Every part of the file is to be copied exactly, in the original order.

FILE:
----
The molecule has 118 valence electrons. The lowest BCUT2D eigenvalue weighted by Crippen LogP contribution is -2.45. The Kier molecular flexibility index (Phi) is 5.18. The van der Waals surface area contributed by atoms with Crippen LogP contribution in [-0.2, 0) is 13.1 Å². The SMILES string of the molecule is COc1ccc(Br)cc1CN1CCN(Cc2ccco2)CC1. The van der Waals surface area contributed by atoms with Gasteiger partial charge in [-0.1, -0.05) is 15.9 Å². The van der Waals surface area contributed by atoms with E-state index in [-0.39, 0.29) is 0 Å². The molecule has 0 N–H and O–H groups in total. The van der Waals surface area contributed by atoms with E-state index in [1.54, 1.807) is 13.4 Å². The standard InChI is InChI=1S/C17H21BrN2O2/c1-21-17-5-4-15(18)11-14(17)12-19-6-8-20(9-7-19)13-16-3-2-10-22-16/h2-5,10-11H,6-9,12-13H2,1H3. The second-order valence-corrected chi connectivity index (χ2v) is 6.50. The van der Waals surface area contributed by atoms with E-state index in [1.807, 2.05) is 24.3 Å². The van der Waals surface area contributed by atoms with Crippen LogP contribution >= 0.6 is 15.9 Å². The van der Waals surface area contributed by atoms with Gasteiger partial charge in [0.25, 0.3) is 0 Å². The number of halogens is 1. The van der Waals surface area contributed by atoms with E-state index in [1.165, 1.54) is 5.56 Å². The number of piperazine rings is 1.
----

The molecule has 118 valence electrons. The lowest BCUT2D eigenvalue weighted by Crippen LogP contribution is -2.45. The Kier molecular flexibility index (Phi) is 5.18. The van der Waals surface area contributed by atoms with Crippen LogP contribution in [-0.2, 0) is 13.1 Å². The SMILES string of the molecule is COc1ccc(Br)cc1CN1CCN(Cc2ccco2)CC1. The van der Waals surface area contributed by atoms with Gasteiger partial charge in [-0.1, -0.05) is 15.9 Å². The van der Waals surface area contributed by atoms with E-state index in [-0.39, 0.29) is 0 Å². The molecule has 0 N–H and O–H groups in total. The van der Waals surface area contributed by atoms with E-state index in [1.54, 1.807) is 13.4 Å². The standard InChI is InChI=1S/C17H21BrN2O2/c1-21-17-5-4-15(18)11-14(17)12-19-6-8-20(9-7-19)13-16-3-2-10-22-16/h2-5,10-11H,6-9,12-13H2,1H3. The second-order valence-corrected chi connectivity index (χ2v) is 6.50. The van der Waals surface area contributed by atoms with E-state index in [1.807, 2.05) is 24.3 Å². The van der Waals surface area contributed by atoms with Crippen LogP contribution >= 0.6 is 15.9 Å². The van der Waals surface area contributed by atoms with Gasteiger partial charge in [0.25, 0.3) is 0 Å². The number of halogens is 1. The van der Waals surface area contributed by atoms with E-state index in [1.165, 1.54) is 5.56 Å². The number of piperazine rings is 1.